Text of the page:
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PREFACE BY THE AMERICAN EDITOR.
Tns present edition of the Commentaries of Sir William Blackstone has been prepared with especial reference to the use of American lawstudents. The main object of the notes, selected and original, has been to correct any statement in itself erroneous, and to explain what might be calculated to mislead. In some cases where the text appeared to pass over important topics, they have been introduced in order to render the book complete as an institute of legal education. Besides the editions of Archbold, Christian, and Chitty, which have been republished in this country, the editor has drawn largely upon the valuable notes of Mr. Justice Coleridge. The late English editions by James Stewart and Robert Malcolm Kerr—in which all the recent alterations by statutes have been referred to and incorporated—-have been freely used, and an occasional note will be found from the late abridgment of Blackstone by Samuel \Varren; and the attention of the student is especially called to the notes added to the last chapter of the work, on the rise, progress, and gradual improvement of the laws of England, for valuable sketches by Coleridge, John William Smith, Stewart, Warren, and Kerr, of the latest enactments, to which the American editor has ventured to add some remarks upon American jurisprudence. Barron Field's Analysis—a most unportant aid to the student in the work of self-examination—has been added at the end. On the whole, it is hoped that this edition-—the fruit of much care and toil, as much in rejecting (which does not appear) as
in adopting (which does)-—may meet the approbation of the profession
and the public.
PPILADILPHIA, June. 1869.
Tun following sheets contain the substance of a course of lectures on the Laws of England, which were read by the author in the University of Oxford His original plan took its rise in the year 1753; and, notwithstanding the novelty of such an attempt in this age and country, and the prejudices usually conceived against any innovations in the established mode of education, he had the satisfaction to find—and he acknowledges it with a mixture of pride and gratitude—that his endeavours were encouraged and patronized by those, both in 1tlheduniversity agd out of it, whose good opinion and esteem he was principa y esirous to 0 tain.
The death of Mr. Viner in 1756, and his ample benefactions to the university for romoting the study of the law, produced about two years afterwards a regu at and ublic establishment of what the author had privately undertaken. The knowle go of our laws and constitution was adopted as a liberal science by general academical authority; competent endowments were decreed for the support of a lecturer and the perpetual encouragement of students; and the tépmpiler of tthe ensuing Commentaries had the honour to be elected the first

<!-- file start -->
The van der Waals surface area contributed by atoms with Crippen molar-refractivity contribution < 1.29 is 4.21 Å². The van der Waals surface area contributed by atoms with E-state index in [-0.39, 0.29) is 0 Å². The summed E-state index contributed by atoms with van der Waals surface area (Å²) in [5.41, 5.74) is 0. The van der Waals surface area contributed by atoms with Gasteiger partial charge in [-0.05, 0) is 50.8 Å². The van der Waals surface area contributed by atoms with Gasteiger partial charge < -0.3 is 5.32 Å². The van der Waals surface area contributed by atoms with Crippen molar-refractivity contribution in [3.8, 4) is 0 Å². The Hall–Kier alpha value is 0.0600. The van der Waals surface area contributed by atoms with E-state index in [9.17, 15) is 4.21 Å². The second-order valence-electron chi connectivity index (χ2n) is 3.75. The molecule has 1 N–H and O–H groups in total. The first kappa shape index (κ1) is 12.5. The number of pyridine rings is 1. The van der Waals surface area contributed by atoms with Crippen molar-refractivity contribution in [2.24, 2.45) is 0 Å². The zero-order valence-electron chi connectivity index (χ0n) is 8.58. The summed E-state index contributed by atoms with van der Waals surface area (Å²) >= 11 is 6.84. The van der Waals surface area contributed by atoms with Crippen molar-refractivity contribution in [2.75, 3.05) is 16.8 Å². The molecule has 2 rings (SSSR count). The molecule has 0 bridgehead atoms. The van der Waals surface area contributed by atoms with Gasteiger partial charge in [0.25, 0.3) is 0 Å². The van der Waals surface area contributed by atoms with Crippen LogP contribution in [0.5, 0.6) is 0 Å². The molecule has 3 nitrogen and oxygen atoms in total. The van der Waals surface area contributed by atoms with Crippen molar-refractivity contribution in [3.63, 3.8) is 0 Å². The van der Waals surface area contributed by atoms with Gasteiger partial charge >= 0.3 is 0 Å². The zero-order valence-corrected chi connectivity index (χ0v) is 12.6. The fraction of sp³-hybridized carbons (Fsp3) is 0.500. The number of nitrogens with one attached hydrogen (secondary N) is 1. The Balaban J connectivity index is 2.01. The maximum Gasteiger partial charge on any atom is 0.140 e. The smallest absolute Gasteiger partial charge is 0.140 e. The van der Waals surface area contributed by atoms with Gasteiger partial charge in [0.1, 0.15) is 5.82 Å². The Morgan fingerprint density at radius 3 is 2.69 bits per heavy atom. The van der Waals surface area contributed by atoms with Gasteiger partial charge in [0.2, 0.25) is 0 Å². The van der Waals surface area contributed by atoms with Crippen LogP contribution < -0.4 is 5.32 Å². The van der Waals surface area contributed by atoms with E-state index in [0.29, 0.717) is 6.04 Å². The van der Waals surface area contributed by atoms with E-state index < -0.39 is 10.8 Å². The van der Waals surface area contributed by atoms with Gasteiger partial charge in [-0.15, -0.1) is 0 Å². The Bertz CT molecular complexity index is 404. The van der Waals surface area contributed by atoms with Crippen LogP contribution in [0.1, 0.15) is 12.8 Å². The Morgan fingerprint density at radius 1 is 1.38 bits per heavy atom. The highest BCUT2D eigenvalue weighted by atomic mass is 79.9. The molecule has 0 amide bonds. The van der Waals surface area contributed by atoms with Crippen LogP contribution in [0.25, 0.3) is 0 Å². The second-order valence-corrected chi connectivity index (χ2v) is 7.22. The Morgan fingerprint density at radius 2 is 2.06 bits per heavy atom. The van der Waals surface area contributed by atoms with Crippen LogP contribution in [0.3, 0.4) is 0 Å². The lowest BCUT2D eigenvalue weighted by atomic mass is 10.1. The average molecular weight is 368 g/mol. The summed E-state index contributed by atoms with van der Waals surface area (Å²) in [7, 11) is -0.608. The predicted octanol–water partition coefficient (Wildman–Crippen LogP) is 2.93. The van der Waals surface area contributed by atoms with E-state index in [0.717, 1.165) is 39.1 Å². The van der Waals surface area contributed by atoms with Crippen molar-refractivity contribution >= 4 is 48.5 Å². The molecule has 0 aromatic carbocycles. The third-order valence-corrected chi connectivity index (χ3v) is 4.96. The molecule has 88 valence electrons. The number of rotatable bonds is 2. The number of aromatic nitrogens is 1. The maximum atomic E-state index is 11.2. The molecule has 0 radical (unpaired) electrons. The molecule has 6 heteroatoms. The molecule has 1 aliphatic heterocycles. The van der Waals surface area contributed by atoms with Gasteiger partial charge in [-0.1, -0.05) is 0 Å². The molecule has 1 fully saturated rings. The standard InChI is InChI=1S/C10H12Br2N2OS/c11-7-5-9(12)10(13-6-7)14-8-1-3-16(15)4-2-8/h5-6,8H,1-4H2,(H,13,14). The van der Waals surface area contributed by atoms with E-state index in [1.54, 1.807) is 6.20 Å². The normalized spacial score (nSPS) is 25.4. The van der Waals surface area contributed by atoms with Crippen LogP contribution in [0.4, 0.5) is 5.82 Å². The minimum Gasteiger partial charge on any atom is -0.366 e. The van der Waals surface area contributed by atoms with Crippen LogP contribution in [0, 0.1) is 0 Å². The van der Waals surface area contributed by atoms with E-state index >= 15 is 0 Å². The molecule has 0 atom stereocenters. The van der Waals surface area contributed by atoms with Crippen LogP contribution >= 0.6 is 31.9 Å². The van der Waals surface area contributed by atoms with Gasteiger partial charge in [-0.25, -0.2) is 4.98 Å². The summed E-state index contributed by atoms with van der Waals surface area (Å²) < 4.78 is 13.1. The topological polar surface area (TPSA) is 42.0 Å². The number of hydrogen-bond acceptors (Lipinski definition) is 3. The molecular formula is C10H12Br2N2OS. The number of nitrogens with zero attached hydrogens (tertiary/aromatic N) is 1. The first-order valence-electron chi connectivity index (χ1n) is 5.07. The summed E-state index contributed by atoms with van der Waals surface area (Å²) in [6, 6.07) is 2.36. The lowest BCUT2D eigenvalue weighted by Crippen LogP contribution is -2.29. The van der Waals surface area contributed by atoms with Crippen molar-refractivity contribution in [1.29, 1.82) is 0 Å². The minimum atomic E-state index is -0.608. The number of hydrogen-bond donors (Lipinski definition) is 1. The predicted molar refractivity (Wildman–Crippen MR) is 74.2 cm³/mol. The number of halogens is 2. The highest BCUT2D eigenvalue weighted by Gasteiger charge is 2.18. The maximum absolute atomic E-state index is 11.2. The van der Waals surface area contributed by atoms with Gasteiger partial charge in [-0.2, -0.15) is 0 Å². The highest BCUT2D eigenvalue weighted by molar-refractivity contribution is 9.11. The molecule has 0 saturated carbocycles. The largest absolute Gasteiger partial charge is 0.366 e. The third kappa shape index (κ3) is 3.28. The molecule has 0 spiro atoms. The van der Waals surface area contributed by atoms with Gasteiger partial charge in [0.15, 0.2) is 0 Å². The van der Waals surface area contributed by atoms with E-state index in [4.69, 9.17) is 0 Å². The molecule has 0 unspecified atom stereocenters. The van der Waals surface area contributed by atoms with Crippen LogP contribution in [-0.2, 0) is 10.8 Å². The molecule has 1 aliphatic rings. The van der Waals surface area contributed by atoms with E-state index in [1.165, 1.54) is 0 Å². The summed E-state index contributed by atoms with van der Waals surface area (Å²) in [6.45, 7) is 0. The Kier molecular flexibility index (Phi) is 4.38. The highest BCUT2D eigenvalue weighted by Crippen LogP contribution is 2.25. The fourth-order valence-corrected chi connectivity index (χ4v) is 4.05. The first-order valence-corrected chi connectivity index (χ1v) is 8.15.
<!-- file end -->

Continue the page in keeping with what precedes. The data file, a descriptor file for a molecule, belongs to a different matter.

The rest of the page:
incrian pro essor.
In this situation he was led, both by duty and inclination, to investigate the elements of the law and the grounds of our civil polity with greater assiduity and attention than many have thought it necessary to do. And yet all who of late years have attended the ublic administration of justice must be sensible that a masterly acquaintance with the general spirit of laws and principles of universal jurisprudence, combined with an accurate knowledge of our own municipal constitutions, their original, reason, and history, hath given a beauty and ener y to many modern judicial decisions, with which our ancestors were whofiy unacquainted. If, in the pursuit of these inquiries, the author hath been able to rectify any errors which either himself or others may have heretofore imbibed, his pains will be sufliciently answered; and ifiu some points he is still mistaken, the candid and judicious reader will make due allowances for the difliculties of a search so new, so extensive, and so laborious.
Notwithstanding the diflidence expressed in the foregoing Preface, no sooner was the work completed, but many of its positions were vehemently attacked by zealots of all (even opposite) denominations, religious as well as civil; by some with a greater, by others with a less, degree of acrimony. To such of these animadverters as have fallen within the au'thor’s notice (for he doubts not but some have escaped it) he owes at least this obligation, that they have occasioned him from time to time to revise his work in res ct to the particulars objected to; to retract or expunge from it what appeared to be rea ly erroneous; to amend or supply it when inaccurate or defective; to illustrate and ex lain it when obscure. But, where he thought the objections ill founded, he hath left an shall leave the book to defend itself, being fully of opinion that, if his principles be false and his doctrines unwarrantable, no apology from himself can make them right,IT founded in truth and rectitude, no censure from others can make them wrong.